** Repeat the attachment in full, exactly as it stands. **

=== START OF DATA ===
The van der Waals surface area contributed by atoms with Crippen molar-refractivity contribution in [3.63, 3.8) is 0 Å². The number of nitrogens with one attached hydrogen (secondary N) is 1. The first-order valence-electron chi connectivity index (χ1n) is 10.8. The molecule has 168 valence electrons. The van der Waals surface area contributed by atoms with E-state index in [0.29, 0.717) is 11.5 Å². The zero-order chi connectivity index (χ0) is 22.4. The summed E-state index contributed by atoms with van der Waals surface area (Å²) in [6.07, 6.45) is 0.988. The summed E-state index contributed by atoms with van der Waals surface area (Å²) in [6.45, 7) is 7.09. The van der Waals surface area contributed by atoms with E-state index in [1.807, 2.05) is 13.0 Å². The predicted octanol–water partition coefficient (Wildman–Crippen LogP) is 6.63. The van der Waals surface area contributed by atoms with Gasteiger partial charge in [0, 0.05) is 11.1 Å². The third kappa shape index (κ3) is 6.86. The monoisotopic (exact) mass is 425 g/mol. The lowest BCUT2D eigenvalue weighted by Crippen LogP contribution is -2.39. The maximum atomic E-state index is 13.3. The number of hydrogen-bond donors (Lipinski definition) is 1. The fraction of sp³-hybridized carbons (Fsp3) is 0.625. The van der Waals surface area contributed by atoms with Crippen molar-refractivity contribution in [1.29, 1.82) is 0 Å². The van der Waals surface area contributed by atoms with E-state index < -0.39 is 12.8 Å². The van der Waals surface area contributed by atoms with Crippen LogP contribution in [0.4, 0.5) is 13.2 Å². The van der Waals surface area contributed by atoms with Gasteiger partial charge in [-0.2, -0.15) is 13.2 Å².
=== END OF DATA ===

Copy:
The van der Waals surface area contributed by atoms with Crippen molar-refractivity contribution in [3.63, 3.8) is 0 Å². The number of nitrogens with one attached hydrogen (secondary N) is 1. The first-order valence-electron chi connectivity index (χ1n) is 10.8. The molecule has 168 valence electrons. The van der Waals surface area contributed by atoms with E-state index in [0.29, 0.717) is 11.5 Å². The zero-order chi connectivity index (χ0) is 22.4. The summed E-state index contributed by atoms with van der Waals surface area (Å²) in [6.07, 6.45) is 0.988. The summed E-state index contributed by atoms with van der Waals surface area (Å²) in [6.45, 7) is 7.09. The van der Waals surface area contributed by atoms with E-state index in [1.807, 2.05) is 13.0 Å². The predicted octanol–water partition coefficient (Wildman–Crippen LogP) is 6.63. The van der Waals surface area contributed by atoms with Gasteiger partial charge in [0, 0.05) is 11.1 Å². The third kappa shape index (κ3) is 6.86. The monoisotopic (exact) mass is 425 g/mol. The lowest BCUT2D eigenvalue weighted by Crippen LogP contribution is -2.39. The maximum atomic E-state index is 13.3. The number of hydrogen-bond donors (Lipinski definition) is 1. The fraction of sp³-hybridized carbons (Fsp3) is 0.625. The van der Waals surface area contributed by atoms with Crippen molar-refractivity contribution in [1.29, 1.82) is 0 Å². The van der Waals surface area contributed by atoms with E-state index < -0.39 is 12.8 Å². The van der Waals surface area contributed by atoms with Crippen LogP contribution in [0.4, 0.5) is 13.2 Å². The van der Waals surface area contributed by atoms with Gasteiger partial charge in [-0.2, -0.15) is 13.2 Å².